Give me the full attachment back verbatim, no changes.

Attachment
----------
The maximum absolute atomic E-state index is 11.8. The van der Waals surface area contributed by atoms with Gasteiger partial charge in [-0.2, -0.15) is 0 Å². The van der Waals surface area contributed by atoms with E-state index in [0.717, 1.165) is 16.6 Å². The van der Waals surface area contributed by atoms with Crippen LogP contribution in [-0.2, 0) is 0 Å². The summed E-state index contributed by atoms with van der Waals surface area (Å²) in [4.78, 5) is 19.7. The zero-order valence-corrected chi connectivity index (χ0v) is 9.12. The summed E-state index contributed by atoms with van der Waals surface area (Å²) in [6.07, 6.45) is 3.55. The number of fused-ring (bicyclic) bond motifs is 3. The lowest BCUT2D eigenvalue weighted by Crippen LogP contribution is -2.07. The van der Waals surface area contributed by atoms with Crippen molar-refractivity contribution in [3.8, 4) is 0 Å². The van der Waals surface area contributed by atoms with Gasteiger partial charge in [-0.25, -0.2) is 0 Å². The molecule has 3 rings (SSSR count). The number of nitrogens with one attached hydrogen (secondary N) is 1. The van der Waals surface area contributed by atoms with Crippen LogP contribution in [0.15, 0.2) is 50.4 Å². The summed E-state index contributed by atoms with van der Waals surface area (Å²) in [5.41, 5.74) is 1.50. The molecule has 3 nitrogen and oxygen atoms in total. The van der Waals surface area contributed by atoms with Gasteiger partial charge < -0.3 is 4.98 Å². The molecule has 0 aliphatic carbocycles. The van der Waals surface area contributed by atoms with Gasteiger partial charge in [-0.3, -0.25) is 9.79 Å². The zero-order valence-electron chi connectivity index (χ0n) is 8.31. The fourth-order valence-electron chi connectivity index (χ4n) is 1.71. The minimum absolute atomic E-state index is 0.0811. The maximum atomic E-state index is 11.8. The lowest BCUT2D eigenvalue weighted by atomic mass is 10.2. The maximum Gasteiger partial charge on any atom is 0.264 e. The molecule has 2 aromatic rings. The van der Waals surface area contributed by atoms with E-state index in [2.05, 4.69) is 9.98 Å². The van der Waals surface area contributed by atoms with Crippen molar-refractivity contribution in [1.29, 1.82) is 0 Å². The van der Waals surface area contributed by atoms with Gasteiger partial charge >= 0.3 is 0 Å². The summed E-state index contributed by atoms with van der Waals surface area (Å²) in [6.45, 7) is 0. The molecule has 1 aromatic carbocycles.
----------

The maximum absolute atomic E-state index is 11.8. The van der Waals surface area contributed by atoms with Gasteiger partial charge in [-0.2, -0.15) is 0 Å². The van der Waals surface area contributed by atoms with E-state index in [0.717, 1.165) is 16.6 Å². The van der Waals surface area contributed by atoms with Crippen LogP contribution in [-0.2, 0) is 0 Å². The summed E-state index contributed by atoms with van der Waals surface area (Å²) in [4.78, 5) is 19.7. The zero-order valence-corrected chi connectivity index (χ0v) is 9.12. The summed E-state index contributed by atoms with van der Waals surface area (Å²) in [6.07, 6.45) is 3.55. The number of fused-ring (bicyclic) bond motifs is 3. The lowest BCUT2D eigenvalue weighted by Crippen LogP contribution is -2.07. The van der Waals surface area contributed by atoms with Crippen molar-refractivity contribution in [3.8, 4) is 0 Å². The van der Waals surface area contributed by atoms with Gasteiger partial charge in [-0.25, -0.2) is 0 Å². The molecule has 3 rings (SSSR count). The number of nitrogens with one attached hydrogen (secondary N) is 1. The van der Waals surface area contributed by atoms with Crippen LogP contribution in [0.15, 0.2) is 50.4 Å². The summed E-state index contributed by atoms with van der Waals surface area (Å²) in [5.41, 5.74) is 1.50. The molecule has 3 nitrogen and oxygen atoms in total. The van der Waals surface area contributed by atoms with Gasteiger partial charge < -0.3 is 4.98 Å². The molecule has 0 aliphatic carbocycles. The van der Waals surface area contributed by atoms with Gasteiger partial charge in [-0.3, -0.25) is 9.79 Å². The zero-order valence-electron chi connectivity index (χ0n) is 8.31. The fourth-order valence-electron chi connectivity index (χ4n) is 1.71. The minimum absolute atomic E-state index is 0.0811. The maximum atomic E-state index is 11.8. The lowest BCUT2D eigenvalue weighted by atomic mass is 10.2. The maximum Gasteiger partial charge on any atom is 0.264 e. The molecule has 2 aromatic rings. The van der Waals surface area contributed by atoms with E-state index in [2.05, 4.69) is 9.98 Å². The van der Waals surface area contributed by atoms with Crippen molar-refractivity contribution in [1.29, 1.82) is 0 Å². The van der Waals surface area contributed by atoms with Gasteiger partial charge >= 0.3 is 0 Å². The summed E-state index contributed by atoms with van der Waals surface area (Å²) in [6.45, 7) is 0. The molecule has 1 aromatic carbocycles.